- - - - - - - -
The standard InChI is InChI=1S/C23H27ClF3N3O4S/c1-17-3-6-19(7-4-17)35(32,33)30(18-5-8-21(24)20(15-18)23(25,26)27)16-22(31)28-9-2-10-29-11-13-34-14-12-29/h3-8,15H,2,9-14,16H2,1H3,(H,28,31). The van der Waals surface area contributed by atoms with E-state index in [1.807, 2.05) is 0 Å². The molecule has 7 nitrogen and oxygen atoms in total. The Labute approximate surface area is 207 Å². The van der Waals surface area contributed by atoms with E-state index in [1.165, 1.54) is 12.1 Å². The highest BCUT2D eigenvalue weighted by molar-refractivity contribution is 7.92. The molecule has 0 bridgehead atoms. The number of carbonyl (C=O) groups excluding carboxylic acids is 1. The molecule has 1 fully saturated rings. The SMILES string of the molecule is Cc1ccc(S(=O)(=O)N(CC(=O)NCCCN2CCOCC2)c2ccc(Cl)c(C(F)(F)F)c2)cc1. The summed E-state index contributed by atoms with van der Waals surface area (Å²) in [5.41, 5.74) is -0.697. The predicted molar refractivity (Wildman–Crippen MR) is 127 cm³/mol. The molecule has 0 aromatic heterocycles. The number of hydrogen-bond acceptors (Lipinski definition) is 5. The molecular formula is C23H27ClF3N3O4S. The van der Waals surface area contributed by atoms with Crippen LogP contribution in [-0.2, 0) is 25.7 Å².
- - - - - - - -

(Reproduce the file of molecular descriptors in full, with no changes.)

The standard InChI is InChI=1S/C23H27ClF3N3O4S/c1-17-3-6-19(7-4-17)35(32,33)30(18-5-8-21(24)20(15-18)23(25,26)27)16-22(31)28-9-2-10-29-11-13-34-14-12-29/h3-8,15H,2,9-14,16H2,1H3,(H,28,31). The van der Waals surface area contributed by atoms with E-state index in [1.807, 2.05) is 0 Å². The molecule has 7 nitrogen and oxygen atoms in total. The Labute approximate surface area is 207 Å². The van der Waals surface area contributed by atoms with E-state index in [1.165, 1.54) is 12.1 Å². The highest BCUT2D eigenvalue weighted by molar-refractivity contribution is 7.92. The molecule has 0 bridgehead atoms. The number of carbonyl (C=O) groups excluding carboxylic acids is 1. The molecule has 1 fully saturated rings. The SMILES string of the molecule is Cc1ccc(S(=O)(=O)N(CC(=O)NCCCN2CCOCC2)c2ccc(Cl)c(C(F)(F)F)c2)cc1. The summed E-state index contributed by atoms with van der Waals surface area (Å²) in [5.41, 5.74) is -0.697. The predicted molar refractivity (Wildman–Crippen MR) is 127 cm³/mol. The molecule has 0 aromatic heterocycles. The number of hydrogen-bond acceptors (Lipinski definition) is 5. The molecular formula is C23H27ClF3N3O4S. The van der Waals surface area contributed by atoms with Crippen LogP contribution in [-0.2, 0) is 25.7 Å².